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Widespread interest in the story of Laocoön, a mythical priest of Troy, developed after an ancient, monumental sculpture representing him and his two sons was unearthed in 1506 in Rome. Suspecting trickery, Laocoön had warned his countrymen not to accept the wooden horse left outside Troy by the Greeks and had hurled his spear at it to prove that it was hollow. Thus the priest incurred the wrath of the gods, for desecrating an object dedicated to the goddess Athena. El Greco depicted serpents, sent by the angry gods, engaging Laocoön and one son in a mortal struggle, while a second son lies already dead at his father's side. The identity of the unfinished figures on the right continues to be debated; perhaps they represent the gods themselves supervising their vengeance.

Utilizing every available means — writhing line, lurid color, and illogically conceived space — the artist projected an unrelieved sense of doom. The figures seem incorporeal; sinuous outlines and anti–natural flesh tones contribute to their specterlike appearance. The striking setting carries this visionary late work of El Greco to an apocalyptic extreme.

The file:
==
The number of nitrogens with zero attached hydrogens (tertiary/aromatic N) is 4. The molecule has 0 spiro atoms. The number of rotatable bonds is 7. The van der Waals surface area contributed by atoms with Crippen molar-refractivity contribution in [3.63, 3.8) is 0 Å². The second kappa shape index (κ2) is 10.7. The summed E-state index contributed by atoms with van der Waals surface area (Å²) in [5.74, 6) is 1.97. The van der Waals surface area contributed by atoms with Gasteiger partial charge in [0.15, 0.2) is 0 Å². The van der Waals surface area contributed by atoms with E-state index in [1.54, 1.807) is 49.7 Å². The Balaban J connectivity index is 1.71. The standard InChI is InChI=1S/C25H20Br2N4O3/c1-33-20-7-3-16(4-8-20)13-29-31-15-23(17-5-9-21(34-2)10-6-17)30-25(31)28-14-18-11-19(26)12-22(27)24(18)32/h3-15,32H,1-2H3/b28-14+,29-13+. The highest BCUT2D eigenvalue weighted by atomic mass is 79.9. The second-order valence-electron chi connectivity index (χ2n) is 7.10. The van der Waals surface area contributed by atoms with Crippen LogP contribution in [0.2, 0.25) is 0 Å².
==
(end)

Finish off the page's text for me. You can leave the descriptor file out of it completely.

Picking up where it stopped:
Did El Greco intend to relate this mythical theme of conflict and divine retribution to the Inquisition then raging in Toledo? Whatever the case, the story of Laocoön is the only classical theme he is known to have painted.


unidentified inventory number at lower left: 104


Probably in El Greco's possession at his death;[1] his son Jorge Manuel Theotócópuli, Toledo, in 1621.[2] The Infante Antonio María Felipe Luis de Orleáns, Duque de Montpensier [1824-1890], Seville;[3] by inheritance to his son, the Infante Don Antonio de Orleáns, Duque de Galliera, Sanlúcar de Barremada, Cádiz.[4] (Durand-Ruel, Paris) by 1910.[5] (Paul Cassirer, Berlin) by October 1915.[6] The pianist Edwin Fischer [1886-1960], Basel and Berlin, by 1923;[7] Eleanora Irme von Jeszenski von Mendelssohn, Berlin, who was divorced from Fischer in 1925, by 1926.[8] T.R.H. Prince and Princess Paul of Yugoslavia, Belgrade, Johannesburg, and Paris by May 1934;[9] consigned by Prince Paul in 1946 to (M. Knoedler and Co., London, Paris, and New York), who sold it in February 1946 to the Samuel H. Kress Foundation, New York;[10] gift 1946 to NGA.

Exhibition History
Sonderausstellung El Greco, Alte Pinkothek, Munich, 1910.